The UK recorded a big jump in the number of people with unfavorable views of China, too, leaping to three-quarters from just over 50% last year. The British government has been vocal in its support of Hong Kong’s protest movement, including offering a pathway to citizenship for 3 million Hong Kongers who are eligible a British National Overseas passport. The UK has also become a base for Hong Kong’s activists, much to the chagrin of Beijing.

And in the US, negative views of China have also climbed steadily, increasing by nearly 30 percentage points since president Donald Trump took office. As in the UK, some nearly three-quarters of Americans now view China negatively. That is slightly less than the nine in 10 Americans who see China as a threat, according another Pew study published earlier this year.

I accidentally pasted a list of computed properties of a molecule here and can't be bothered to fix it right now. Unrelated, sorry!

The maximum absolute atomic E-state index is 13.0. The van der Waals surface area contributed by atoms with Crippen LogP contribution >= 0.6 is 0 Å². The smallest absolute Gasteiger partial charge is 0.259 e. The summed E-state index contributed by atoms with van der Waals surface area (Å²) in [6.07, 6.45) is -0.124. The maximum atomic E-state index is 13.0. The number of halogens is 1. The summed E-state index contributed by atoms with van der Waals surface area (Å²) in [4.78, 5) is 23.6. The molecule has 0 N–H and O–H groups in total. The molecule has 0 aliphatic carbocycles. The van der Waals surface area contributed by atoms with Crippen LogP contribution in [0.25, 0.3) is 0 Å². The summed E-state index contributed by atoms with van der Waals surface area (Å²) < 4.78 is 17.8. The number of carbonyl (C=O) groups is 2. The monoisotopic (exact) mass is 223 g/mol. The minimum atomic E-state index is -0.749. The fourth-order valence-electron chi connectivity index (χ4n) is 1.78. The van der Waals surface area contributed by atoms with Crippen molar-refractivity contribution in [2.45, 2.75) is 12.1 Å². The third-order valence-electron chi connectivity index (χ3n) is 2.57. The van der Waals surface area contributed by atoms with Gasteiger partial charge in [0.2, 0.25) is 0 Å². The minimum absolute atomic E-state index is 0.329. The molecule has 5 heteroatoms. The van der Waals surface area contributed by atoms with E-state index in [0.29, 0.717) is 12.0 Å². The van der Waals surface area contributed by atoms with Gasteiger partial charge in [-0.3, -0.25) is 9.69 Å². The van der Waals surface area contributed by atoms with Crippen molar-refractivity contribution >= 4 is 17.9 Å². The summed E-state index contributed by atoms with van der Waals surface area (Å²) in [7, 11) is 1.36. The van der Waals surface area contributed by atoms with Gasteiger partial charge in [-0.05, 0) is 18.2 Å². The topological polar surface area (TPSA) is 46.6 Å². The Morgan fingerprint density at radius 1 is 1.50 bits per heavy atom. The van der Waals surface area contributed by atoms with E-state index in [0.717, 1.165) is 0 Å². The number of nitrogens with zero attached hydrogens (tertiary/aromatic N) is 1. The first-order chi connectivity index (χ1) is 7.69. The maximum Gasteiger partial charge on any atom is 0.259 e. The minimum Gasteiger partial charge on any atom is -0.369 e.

There’s one country where the Covid-19 pandemic hasn’t caused a major spike in negative sentiment towards China, however: Japan.

But that’s only because Japan has long harbored an intense dislike of its neighbor thanks to a centuries-long history of war and tension between the two. Nevertheless, Japan’s economy is also closely entwined with China’s, which means it has a balancing act to play as it hosts the four-nation Quad meeting of foreign ministers from the US, Australia, and India, who hope to use the forum to craft a united front against China.

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